9. Force GasValpo to change every single centimetre of gas piping in the city. Too many explosions due to poor maintenance.

10. Get rid of the stray dogs. Castrate them, murder them, turn them into empanadas...i don't care. Just get them off the streets and stop them causing traffic accidents and scaring off tourists who think they're bite-y (they're not but they are yappy).

10 (a). Put me in charge :)

Any other ideas out there?

Sunday, 28 October 2007

Valparaiso, Capital de las Flores (for a couple of days)

As it's such a beautiful, sunny day we decided to have a quick asadito (little bbq). We headed off to the supermarket and came across a mini-flower show being set up. I think it starts tomorrow and will be here 'til Tuesday or Wednesday, down in Plaza Bellavista, next to Plaza Anibal Pinto. Here are a couple of photos (not the best quality, i only had my phone with me to take pictures)-they're setting up a display of flowers and plants to make a big, pretty picture....ahhhh...and they'll be stalls and whatnot as well.

We were hungry so we couldn't be bothered to buy a big piece of beef and wait for it to cook. Instead we bought some carne tártara which is the leanest ground beef. I chucked a few breadcrumbs, red onion and green chili into the mix and made burgers to be eaten with smoked bacon and pebre...hmmmm...

Wednesday, 24 October 2007

Arquitecto Esteban Orlando Harrington, Valparaiso

I've been trying to gather information on Arquitecto Esteban Orlando Harrington for the last few weeks. It has proved almost impossible. The reason i've wanted to do a post on Harrington is, simply, because he was one of Valparaiso's most prolific architects and his work can be seen all over the city.

I have managed to find a basic story of him on line and i also found a number of buildings that bear his name. There are many other houses and larger buildings in Valparaiso that bear striking resemblances to Harrington's work but that do not bear his signature. I've left these out as i can't be 100% sure that he was the author...i might go back and photograph them and post them as possibles in the future.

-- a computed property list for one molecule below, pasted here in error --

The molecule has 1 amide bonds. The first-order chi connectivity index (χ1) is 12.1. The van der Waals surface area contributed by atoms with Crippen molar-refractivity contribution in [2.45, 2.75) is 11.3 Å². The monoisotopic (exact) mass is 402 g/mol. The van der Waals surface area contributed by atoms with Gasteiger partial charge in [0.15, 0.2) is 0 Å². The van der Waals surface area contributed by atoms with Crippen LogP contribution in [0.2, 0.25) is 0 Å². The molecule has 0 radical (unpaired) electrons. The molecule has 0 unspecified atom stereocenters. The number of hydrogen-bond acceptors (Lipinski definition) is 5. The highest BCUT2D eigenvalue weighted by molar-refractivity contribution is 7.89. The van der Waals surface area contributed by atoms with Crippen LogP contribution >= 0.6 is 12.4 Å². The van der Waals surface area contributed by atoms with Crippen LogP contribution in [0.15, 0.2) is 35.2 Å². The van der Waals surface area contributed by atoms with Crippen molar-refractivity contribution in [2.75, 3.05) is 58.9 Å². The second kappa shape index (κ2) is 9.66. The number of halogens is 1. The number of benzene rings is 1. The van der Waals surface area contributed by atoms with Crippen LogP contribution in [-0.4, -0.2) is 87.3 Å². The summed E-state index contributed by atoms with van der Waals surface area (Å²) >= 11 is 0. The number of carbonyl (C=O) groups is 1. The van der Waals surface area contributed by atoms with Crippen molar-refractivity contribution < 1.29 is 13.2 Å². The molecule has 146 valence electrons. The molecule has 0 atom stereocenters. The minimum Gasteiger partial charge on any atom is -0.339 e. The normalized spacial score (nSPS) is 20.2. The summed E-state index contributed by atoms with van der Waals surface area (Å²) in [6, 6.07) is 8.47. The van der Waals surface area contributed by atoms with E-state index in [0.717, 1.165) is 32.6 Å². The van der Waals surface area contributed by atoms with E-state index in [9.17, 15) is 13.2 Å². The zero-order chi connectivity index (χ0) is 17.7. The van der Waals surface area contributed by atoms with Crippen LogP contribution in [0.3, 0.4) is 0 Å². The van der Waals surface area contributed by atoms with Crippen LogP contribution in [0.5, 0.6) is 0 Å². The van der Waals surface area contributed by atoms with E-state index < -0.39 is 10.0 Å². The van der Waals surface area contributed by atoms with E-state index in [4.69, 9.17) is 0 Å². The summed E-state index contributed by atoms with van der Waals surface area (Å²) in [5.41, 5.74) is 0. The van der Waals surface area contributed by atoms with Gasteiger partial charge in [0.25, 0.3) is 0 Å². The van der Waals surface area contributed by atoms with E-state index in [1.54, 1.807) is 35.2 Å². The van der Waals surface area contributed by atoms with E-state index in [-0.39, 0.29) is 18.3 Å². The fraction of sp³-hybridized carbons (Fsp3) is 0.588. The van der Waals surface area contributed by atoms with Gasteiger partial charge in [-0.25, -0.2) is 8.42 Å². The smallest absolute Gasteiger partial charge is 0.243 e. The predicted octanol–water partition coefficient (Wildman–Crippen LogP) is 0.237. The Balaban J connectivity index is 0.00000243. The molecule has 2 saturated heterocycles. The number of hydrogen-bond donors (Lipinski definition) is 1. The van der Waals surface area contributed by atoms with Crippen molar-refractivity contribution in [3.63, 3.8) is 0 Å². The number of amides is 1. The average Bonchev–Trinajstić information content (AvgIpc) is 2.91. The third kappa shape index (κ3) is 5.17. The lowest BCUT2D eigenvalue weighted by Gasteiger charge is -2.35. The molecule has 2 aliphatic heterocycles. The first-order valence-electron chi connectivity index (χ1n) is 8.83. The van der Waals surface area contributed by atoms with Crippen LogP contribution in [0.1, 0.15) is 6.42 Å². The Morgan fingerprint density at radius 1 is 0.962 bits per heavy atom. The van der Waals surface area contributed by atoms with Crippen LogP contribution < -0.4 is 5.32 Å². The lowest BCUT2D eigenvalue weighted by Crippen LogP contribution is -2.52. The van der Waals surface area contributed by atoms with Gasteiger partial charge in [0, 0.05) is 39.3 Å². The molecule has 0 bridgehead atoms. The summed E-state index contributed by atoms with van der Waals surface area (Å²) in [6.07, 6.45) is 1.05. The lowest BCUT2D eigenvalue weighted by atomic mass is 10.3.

So, onto the history part.

Harrington was born in Valparaiso in 1873 to an American father- William Harrington- and a Chilean mother- Protasia Arellando. He was particularly prolific between 1908 and 1910 (after the 1906 earthquake destroyed much of the city), building houses for the rich and large buildings as well. His main areas of work appear to be in Playa Ancha and Cerro Concepcion. Apparently, he designed many of the houses on Avenida Gran Bretaña up in Playa Ancha but i couldn't find his signature on any of them...

He did live in Playa Ancha in a pasaje that was renamed Pasaje Harrington after his tragic and slightly comical death up the wheels of a trole in 1936. He was 63.

And that's all i've come up after weeks of searching. Apparently i'm not the only one looking for information-i found questions posted on various forums from a number of architects asking for info-none received an answer. One of the questions posted was from an architecture student from Valparaiso called...Daniel Harrington. Even his family can't find anything on him...

So you'll just have to make do with some photos to supplement your undoubted thirst for knowledge of an obscure American-Chilean architect.